Tanner’s decision to start Jim Rooker, supposedly broken down and washed up, against Cy Young Award winner Mike Flanagan in the fifth game had overtones of Connie Mack starting Howard Ehmke in the 1929 Fall Classic.
Rooker, 4-7 that year with a 4.59 ERA, pitched four innings of no-hit ball in a must-win game before being touched for a run in the top of the fifth.
Then Tanner called on Bert Blyleven, making his first relief appearance in seven years, who shut down the Orioles for four innings as the Pirates won 7-1, on an otherwise bittersweet day for Tanner as his mother passed away that morning.
Tanner would not let his own loss hurt his team. He famously said she just went upstairs to offer the Bucs some help, a true testament to keeping one’s chin up in times of adversity.
There was a key hit-and-run call in the sixth game, allowing Dave Parker to drive in the Bucs’ first run in the seventh inning of an eventual 4-0 triumph.
And Tanner also called for Ken Singleton to be intentionally walked to load the bases with two outs in the bottom of the eighth inning and leading 2-1 in the seventh game in order to face slumping Eddie Murray.
The future Hall of Famer flew out to right field, effectively ending any chance of Baltimore victory.
Yes, it was Stargell’s series. A manager is, after all, only as good as his talent. But Tanner’s optimism and strategy allowed the Pirates to play to the most of their abilities.
The 98 victories the Bucs won in 1979 was the most victories by a Pittsburgh team since 1909, and none of Jim Leyland’s three division winners were able to top it, either.
Tanner also was a champion of the running game. His 1976 Oakland A’s stole an American League record 341 bases, and the Pirates’ record for stolen bases in a season, 96 by Omar Moreno, was set under Tanner’s guidance in 1980.
His last years as a manager were not winning ones. By 1984, only Madlock remained from the ’79 starting lineup and he began to show signs of age.
For the first time since 1957, the Pirates finished in last place, but again, never gave up. They finished with the National League’s best September record at 17-10.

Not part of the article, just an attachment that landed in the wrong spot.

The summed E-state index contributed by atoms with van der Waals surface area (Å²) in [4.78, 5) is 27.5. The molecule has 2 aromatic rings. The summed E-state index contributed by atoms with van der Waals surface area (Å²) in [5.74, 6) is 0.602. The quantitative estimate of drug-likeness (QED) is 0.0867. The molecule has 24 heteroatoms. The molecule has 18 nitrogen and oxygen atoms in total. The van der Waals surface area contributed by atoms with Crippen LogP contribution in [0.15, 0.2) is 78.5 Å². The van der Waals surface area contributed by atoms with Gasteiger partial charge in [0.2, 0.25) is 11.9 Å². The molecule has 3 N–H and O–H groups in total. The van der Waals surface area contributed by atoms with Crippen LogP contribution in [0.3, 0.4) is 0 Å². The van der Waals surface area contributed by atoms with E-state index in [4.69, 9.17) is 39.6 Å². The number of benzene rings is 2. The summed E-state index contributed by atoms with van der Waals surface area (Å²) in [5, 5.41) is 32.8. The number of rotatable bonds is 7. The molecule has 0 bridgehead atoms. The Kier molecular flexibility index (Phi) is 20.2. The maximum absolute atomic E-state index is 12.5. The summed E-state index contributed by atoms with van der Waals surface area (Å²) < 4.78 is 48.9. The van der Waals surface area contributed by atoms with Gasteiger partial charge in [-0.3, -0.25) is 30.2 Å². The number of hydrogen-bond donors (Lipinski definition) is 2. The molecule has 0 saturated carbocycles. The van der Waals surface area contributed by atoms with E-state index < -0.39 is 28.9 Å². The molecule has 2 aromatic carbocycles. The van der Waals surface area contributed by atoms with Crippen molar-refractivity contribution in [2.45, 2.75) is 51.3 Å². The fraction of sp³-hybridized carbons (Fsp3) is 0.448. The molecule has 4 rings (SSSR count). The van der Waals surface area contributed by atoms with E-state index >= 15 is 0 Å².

The next year was disastrous, 57-104. It also might have been Tanner’s best season as a skipper.
First, he brought Stargell back to uniform as a coach, and even contemporary players such as Chipper Jones and Jose Guillen speak of “Pops” influence on their careers when they were younger.
Second, with the Bucs in danger of leaving town, Tanner sought out investors to buy the team and keep it in Pittsburgh.
Though his group eventually fell short to a consortium of Pittsburgh business leaders who eventually purchased the team, it showed Tanner’s commitment to the Pirates and Pittsburgh.
Third, through all the losses which led to Tanner wearing a pin on his cap that read “ATTITUDE,” the Bucs had one final run in them.
They finished their final 28 games 14-14, not superb, but enough to provide hope for the future with new acquisitions like Sid Bream and R.J. Reynolds and the Bucs’ first round draft choice, Barry Bonds, tearing up A Ball.
Most of all, the Bucs took five of nine games down the stretch from the New York Mets, who finished three games behind St. Louis in 1985.
Ask any of the old Mets, and they’ll tell you it was Tanner’s Pirates who spoiled their pennant drive in ’85, starting a great rivalry in the following years for the Bucs and Mets.
If there was one flaw to Tanner, it might be that he was loyal to a fault.
He often brought back old veterans to fill out his roster, and, in hindsight, maybe the 1983 Pirates would have been better without Gene Tenace hitting .177, and maybe if Atlanta started their rebuilding project instead of bringing back old Pirates like Moreno, Larry McWilliams, or Jim Morrison, they would have been better off.
Still, Stargell ended his career with two years of pinch hitting and wound up leading the National League in pinch-hit home runs and RBIs in his final season.
Jackson would become the Bucs’ first African-American coach when he guided the Bucs’ bullpen in 1984. It was a year the Pirates would lead the Major Leagues in ERA.
Besides, if the worst thing we can say about Tanner is that he was loyal, could there be a greater testament to his character?